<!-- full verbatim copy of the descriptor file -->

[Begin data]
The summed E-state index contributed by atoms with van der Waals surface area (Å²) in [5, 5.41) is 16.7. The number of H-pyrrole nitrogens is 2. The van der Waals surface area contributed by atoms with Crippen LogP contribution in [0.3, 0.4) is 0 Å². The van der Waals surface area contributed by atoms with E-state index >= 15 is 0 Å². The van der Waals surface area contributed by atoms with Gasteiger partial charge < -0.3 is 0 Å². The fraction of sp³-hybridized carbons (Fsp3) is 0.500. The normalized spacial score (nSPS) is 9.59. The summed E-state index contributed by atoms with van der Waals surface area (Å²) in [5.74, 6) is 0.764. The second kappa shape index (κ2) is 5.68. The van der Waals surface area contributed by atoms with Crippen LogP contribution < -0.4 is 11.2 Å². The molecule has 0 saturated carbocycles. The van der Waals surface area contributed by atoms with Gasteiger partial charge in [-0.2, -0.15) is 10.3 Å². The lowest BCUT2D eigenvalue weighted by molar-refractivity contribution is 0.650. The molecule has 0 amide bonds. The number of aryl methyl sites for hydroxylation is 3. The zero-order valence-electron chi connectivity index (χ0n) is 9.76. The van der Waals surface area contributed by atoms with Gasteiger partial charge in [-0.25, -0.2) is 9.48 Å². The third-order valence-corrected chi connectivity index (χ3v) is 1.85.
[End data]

The summed E-state index contributed by atoms with van der Waals surface area (Å²) in [5, 5.41) is 16.7. The number of H-pyrrole nitrogens is 2. The van der Waals surface area contributed by atoms with Crippen LogP contribution in [0.3, 0.4) is 0 Å². The van der Waals surface area contributed by atoms with E-state index >= 15 is 0 Å². The van der Waals surface area contributed by atoms with Gasteiger partial charge < -0.3 is 0 Å². The fraction of sp³-hybridized carbons (Fsp3) is 0.500. The normalized spacial score (nSPS) is 9.59. The summed E-state index contributed by atoms with van der Waals surface area (Å²) in [5.74, 6) is 0.764. The second kappa shape index (κ2) is 5.68. The van der Waals surface area contributed by atoms with Crippen LogP contribution < -0.4 is 11.2 Å². The molecule has 0 saturated carbocycles. The van der Waals surface area contributed by atoms with Gasteiger partial charge in [-0.2, -0.15) is 10.3 Å². The lowest BCUT2D eigenvalue weighted by molar-refractivity contribution is 0.650. The molecule has 0 amide bonds. The number of aryl methyl sites for hydroxylation is 3. The zero-order valence-electron chi connectivity index (χ0n) is 9.76. The van der Waals surface area contributed by atoms with Gasteiger partial charge in [-0.25, -0.2) is 9.48 Å². The third-order valence-corrected chi connectivity index (χ3v) is 1.85.